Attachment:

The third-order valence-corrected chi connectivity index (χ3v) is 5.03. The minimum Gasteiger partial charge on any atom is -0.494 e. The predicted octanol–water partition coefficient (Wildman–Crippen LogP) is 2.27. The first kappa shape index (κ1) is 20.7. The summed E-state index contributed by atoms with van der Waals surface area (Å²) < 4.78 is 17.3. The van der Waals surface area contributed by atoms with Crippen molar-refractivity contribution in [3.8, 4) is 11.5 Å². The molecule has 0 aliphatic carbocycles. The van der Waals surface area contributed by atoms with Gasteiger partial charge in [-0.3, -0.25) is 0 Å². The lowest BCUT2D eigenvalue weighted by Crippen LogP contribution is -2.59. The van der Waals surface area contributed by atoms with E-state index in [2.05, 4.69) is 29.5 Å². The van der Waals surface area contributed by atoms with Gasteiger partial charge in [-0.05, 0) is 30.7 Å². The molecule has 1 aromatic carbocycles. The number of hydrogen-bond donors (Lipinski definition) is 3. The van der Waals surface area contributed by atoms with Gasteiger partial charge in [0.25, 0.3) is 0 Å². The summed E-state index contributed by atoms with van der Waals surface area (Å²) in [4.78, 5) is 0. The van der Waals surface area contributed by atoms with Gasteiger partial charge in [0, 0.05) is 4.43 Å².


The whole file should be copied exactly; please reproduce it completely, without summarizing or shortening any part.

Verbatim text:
The third-order valence-corrected chi connectivity index (χ3v) is 5.03. The minimum Gasteiger partial charge on any atom is -0.494 e. The predicted octanol–water partition coefficient (Wildman–Crippen LogP) is 2.27. The first kappa shape index (κ1) is 20.7. The summed E-state index contributed by atoms with van der Waals surface area (Å²) < 4.78 is 17.3. The van der Waals surface area contributed by atoms with Crippen molar-refractivity contribution in [3.8, 4) is 11.5 Å². The molecule has 0 aliphatic carbocycles. The van der Waals surface area contributed by atoms with Gasteiger partial charge in [-0.3, -0.25) is 0 Å². The lowest BCUT2D eigenvalue weighted by Crippen LogP contribution is -2.59. The van der Waals surface area contributed by atoms with E-state index in [2.05, 4.69) is 29.5 Å². The van der Waals surface area contributed by atoms with Gasteiger partial charge in [-0.05, 0) is 30.7 Å². The molecule has 1 aromatic carbocycles. The number of hydrogen-bond donors (Lipinski definition) is 3. The van der Waals surface area contributed by atoms with Gasteiger partial charge in [0.25, 0.3) is 0 Å². The summed E-state index contributed by atoms with van der Waals surface area (Å²) in [4.78, 5) is 0. The van der Waals surface area contributed by atoms with Gasteiger partial charge in [0, 0.05) is 4.43 Å².